Otto, Count of Ballenstedt
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Otto, Count of Ballenstedt, called Otto the Rich (c. 1070 – 9 February 1123), was the first Ascanian prince to call himself count of Anhalt, and was also briefly named duke of Saxony. He was the father of Albert the Bear, who later conquered Brandenburg from the Slavs and called himself its first margrave.
|Otto, Count of Ballenstedt|
|Died||9 February 1123|
|Noble family||House of Ascania|
|Spouse(s)||Eilika of Saxony|
|Father||Adalbert II, Count of Ballenstedt|
|Mother||Adelaide of Weimar-Orlamünde|
Otto was the eldest son of Adalbert II, Count of Ballenstedt and Adelaide of Weimar-Orlamünde, daughter of Otto I, Margrave of Meissen. After the death of his father-in-law, Magnus, Duke of Saxony, in 1106, Otto inherited a significant part of Magnus' properties, and hoped to succeed him as duke. However, Lothar of Supplinburg was named duke in his stead. In 1112, after Lothar had been banned, Otto was appointed duke of Saxony by Emperor Henry V; but in the same year, he came into a dispute with the emperor and was stripped of his ducal title. He now allied himself with Lothar, and helped Lothar defeat Hoyer I, Count of Mansfeld, who had been named duke of Saxony by the Emperor, in 1115.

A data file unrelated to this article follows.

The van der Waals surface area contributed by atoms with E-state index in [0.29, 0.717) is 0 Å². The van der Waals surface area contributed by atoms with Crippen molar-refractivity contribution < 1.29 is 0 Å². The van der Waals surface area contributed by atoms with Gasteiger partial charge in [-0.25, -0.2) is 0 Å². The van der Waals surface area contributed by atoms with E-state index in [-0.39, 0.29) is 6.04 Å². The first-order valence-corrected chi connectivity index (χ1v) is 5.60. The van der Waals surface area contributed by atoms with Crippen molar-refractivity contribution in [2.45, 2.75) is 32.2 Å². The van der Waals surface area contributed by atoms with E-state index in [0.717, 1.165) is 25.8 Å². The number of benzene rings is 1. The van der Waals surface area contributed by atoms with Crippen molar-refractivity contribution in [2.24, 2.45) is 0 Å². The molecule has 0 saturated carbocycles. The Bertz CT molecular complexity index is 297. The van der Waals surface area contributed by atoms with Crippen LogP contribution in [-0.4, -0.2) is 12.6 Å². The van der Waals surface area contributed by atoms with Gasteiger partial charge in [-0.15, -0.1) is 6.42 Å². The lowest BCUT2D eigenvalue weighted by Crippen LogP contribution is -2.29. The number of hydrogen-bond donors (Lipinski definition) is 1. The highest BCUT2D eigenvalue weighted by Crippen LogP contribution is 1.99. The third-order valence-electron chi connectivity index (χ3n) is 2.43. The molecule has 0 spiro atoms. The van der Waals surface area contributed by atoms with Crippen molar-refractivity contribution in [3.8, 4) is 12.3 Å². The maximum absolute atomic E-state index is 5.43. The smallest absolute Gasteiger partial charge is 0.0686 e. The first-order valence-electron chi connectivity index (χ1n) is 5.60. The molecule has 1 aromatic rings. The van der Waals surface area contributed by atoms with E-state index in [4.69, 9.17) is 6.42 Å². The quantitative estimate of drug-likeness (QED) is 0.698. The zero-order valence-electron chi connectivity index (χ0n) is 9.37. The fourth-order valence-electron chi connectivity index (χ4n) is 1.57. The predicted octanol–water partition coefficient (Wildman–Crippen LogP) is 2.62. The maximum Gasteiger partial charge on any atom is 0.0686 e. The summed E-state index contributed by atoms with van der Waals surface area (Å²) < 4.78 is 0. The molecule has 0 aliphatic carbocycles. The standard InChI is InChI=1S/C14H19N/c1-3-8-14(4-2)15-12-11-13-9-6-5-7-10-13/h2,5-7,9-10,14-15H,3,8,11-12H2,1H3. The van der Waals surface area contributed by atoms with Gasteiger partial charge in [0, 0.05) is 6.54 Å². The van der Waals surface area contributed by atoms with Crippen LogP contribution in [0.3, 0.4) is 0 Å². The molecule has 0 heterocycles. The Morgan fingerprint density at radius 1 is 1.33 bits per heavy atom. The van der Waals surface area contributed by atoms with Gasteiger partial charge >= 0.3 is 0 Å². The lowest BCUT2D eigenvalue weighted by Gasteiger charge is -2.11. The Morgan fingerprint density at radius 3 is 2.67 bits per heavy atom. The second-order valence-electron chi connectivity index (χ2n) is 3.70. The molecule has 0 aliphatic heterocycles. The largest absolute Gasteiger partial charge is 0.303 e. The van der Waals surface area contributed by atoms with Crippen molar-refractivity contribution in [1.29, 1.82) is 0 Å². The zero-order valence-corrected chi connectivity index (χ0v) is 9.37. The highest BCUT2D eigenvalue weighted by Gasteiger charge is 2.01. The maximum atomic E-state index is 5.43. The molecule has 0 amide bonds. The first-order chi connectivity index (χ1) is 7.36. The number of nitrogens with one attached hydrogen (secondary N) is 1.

Otto conquered the areas around Zerbst and Salzwedel from Slavs, and maintained Lothar's support once Lothar became king in 1125. He also claimed the County of Weimar-Orlamünde, of which his mother was the heir.
- Fuhrmann, Horst (1995). Germany in the High Middle Ages: C.1050-1200. Translated by Reuter, Timothy. Cambridge University Press.
- Loud, Graham A.; Schenk, Jochen, eds. (2017). The Origins of the German Principalities, 1100-1350: Essays by German Historians. Routledge.